When you’re a tenant, you normally look to your landlord to take care of you. Even though you have several responsibilities (such as keeping the home sanitary), the landlord is supposed to take care of the home itself and maintenance that may be required to care for the property.
But when something breaks, should the tenant immediately call the maintenance person to come help? Or should they work through the landlord first?
This article will help you sort it out and get things moving quickly.
First: Consult the Landlord or Property Management
Your first step as a tenant should (almost) always be reaching out to the landlord or property manager. The maintenance person will technically be working for them, whether it’s an employee or a contractor. Since you are paying for the convenience of someone else taking care of the home (i.e. the owner), you shouldn’t have to worry about making the call to maintenance yourself.
There are a few exceptions however, which are explained below.
Second: Make the Call Yourself in Certain Situations
The most common exception to the rule is when apartment complexes ask you to directly contact the maintenance team yourself. That takes the property managers out of the picture, saving everyone a little time.
Another situation that may call for immediate maintenance action is an emergency. If the pipes in the unit above you burst and your unit is getting flooded, you need someone out there ASAP. In this case, you should contact maintenance first before reaching out to your landlord or manager. You should still let management know, but time is of the essence in these situations.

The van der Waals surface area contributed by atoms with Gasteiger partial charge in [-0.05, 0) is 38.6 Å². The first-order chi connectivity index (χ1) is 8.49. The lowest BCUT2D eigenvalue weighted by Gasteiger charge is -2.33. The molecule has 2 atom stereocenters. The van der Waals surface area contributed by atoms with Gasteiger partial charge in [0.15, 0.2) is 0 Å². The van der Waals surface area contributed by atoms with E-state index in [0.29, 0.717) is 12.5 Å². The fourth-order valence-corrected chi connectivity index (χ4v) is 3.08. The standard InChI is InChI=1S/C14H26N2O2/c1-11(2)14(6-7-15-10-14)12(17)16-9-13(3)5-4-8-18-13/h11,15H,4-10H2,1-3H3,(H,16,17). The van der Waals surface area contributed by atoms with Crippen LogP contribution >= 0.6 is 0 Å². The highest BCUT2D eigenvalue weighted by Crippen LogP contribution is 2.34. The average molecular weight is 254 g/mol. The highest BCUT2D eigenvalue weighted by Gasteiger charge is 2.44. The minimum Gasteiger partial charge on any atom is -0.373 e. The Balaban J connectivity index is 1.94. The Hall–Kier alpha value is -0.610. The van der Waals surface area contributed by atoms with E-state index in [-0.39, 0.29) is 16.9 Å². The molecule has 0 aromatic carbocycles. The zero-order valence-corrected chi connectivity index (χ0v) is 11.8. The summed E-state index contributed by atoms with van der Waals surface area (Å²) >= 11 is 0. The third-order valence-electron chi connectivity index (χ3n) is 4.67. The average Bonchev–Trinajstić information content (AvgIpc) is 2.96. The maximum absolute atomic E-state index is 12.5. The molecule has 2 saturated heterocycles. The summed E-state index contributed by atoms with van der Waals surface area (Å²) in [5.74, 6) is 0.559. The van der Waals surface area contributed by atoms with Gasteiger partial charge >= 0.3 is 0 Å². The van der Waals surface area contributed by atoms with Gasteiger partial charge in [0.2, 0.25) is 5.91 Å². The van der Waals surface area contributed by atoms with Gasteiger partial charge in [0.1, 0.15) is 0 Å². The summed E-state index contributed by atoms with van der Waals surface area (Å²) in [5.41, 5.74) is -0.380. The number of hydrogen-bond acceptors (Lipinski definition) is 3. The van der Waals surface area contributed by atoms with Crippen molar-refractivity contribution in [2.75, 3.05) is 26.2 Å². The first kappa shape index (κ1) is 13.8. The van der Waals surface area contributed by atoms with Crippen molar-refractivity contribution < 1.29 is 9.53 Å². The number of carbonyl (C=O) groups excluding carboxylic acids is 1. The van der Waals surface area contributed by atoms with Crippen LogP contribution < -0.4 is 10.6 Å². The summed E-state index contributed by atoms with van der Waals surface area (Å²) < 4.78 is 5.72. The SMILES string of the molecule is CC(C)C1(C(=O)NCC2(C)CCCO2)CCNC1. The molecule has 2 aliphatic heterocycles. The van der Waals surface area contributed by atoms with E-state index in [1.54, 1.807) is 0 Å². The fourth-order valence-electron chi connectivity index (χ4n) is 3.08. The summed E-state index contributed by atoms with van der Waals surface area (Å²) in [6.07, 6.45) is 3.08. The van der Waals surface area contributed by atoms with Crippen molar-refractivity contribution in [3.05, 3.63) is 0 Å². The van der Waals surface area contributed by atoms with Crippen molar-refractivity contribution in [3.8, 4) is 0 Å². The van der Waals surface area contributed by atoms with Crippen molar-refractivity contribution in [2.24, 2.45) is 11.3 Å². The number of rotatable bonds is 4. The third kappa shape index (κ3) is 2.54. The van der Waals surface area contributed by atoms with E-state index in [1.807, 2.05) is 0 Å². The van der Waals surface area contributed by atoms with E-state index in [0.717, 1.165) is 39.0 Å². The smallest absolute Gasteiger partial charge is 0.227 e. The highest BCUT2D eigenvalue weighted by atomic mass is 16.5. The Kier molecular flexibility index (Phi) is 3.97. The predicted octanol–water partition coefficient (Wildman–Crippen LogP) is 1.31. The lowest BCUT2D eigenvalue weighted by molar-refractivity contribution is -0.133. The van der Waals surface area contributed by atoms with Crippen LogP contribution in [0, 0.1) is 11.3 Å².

The third scenario is if your landlord has been notified of the issue but doesn’t seem to be doing anything about it. When to call maintenance in this situation is up to you, but you shouldn’t have to wait more than a few days before your property’s maintenance team takes action.
Keep in mind that the landlord, not you, should pay for these repairs! Unless the issue was caused by you, you are not legally responsible for fixing the problem- the landlord is. They are under legal obligation to provide a safe home for you to dwell. That includes several areas including proper electrical wiring, plumbing and HVAC.
When You’re Responsible
Finally, as referenced earlier, your landlord is responsible for the maintenance call if the issue was caused by normal wear and tear. But if you are somehow responsible for the problem, such as breaking the plumbing by flushing a diaper down the toilet, you are legally obligated for the repair.
In this case, it’s best to let the landlord know what happened and what you’re doing about it. They may have a preferred maintenance procedure or contractor to use, rather than you hiring someone else. They can then let you know if they’d like you to move forward on your own or if they’d like to handle it from there.
If the landlord allows you to pick the contractor, treat it as if they were working on a home you owned. You don’t want to hire a low-quality contractor just because they were cheap, then have something go wrong and the landlord come back to you looking to fix it again!
The Bottom Line
Almost all situations will fit into one of the scenarios described above. At the end of the day, knowing how to decide when to call maintenance is fairly simple- call your landlord or property manager first, unless told otherwise or it’s an emergency. Once you speak with them, you can work out the next step together.